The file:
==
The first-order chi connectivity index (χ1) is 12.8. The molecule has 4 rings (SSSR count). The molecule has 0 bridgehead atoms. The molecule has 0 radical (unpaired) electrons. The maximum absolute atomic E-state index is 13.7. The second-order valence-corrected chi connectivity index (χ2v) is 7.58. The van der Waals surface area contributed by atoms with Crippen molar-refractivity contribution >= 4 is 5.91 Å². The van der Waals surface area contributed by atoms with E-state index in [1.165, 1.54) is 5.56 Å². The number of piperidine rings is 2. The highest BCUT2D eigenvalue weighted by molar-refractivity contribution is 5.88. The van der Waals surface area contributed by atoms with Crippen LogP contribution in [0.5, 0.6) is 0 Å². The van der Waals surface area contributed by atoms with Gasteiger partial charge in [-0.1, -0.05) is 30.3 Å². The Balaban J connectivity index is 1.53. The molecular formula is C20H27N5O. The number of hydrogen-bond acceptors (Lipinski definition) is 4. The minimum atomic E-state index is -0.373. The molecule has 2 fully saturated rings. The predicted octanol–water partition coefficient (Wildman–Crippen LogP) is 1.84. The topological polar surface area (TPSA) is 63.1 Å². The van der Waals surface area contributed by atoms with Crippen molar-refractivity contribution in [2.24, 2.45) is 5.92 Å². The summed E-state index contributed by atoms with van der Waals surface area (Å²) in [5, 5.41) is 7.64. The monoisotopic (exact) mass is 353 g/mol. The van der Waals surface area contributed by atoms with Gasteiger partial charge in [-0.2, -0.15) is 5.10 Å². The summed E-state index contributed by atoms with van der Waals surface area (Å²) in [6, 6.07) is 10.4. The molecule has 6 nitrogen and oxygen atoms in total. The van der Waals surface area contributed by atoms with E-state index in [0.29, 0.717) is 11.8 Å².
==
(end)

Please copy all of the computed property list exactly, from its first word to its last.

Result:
The first-order chi connectivity index (χ1) is 12.8. The molecule has 4 rings (SSSR count). The molecule has 0 bridgehead atoms. The molecule has 0 radical (unpaired) electrons. The maximum absolute atomic E-state index is 13.7. The second-order valence-corrected chi connectivity index (χ2v) is 7.58. The van der Waals surface area contributed by atoms with Crippen molar-refractivity contribution >= 4 is 5.91 Å². The van der Waals surface area contributed by atoms with E-state index in [1.165, 1.54) is 5.56 Å². The number of piperidine rings is 2. The highest BCUT2D eigenvalue weighted by molar-refractivity contribution is 5.88. The van der Waals surface area contributed by atoms with Crippen LogP contribution in [0.5, 0.6) is 0 Å². The van der Waals surface area contributed by atoms with Gasteiger partial charge in [-0.1, -0.05) is 30.3 Å². The Balaban J connectivity index is 1.53. The molecular formula is C20H27N5O. The number of hydrogen-bond acceptors (Lipinski definition) is 4. The minimum atomic E-state index is -0.373. The molecule has 2 fully saturated rings. The predicted octanol–water partition coefficient (Wildman–Crippen LogP) is 1.84. The topological polar surface area (TPSA) is 63.1 Å². The van der Waals surface area contributed by atoms with Crippen molar-refractivity contribution in [2.24, 2.45) is 5.92 Å². The summed E-state index contributed by atoms with van der Waals surface area (Å²) in [5, 5.41) is 7.64. The monoisotopic (exact) mass is 353 g/mol. The van der Waals surface area contributed by atoms with Gasteiger partial charge in [-0.2, -0.15) is 5.10 Å². The summed E-state index contributed by atoms with van der Waals surface area (Å²) in [6, 6.07) is 10.4. The molecule has 6 nitrogen and oxygen atoms in total. The van der Waals surface area contributed by atoms with E-state index in [0.29, 0.717) is 11.8 Å².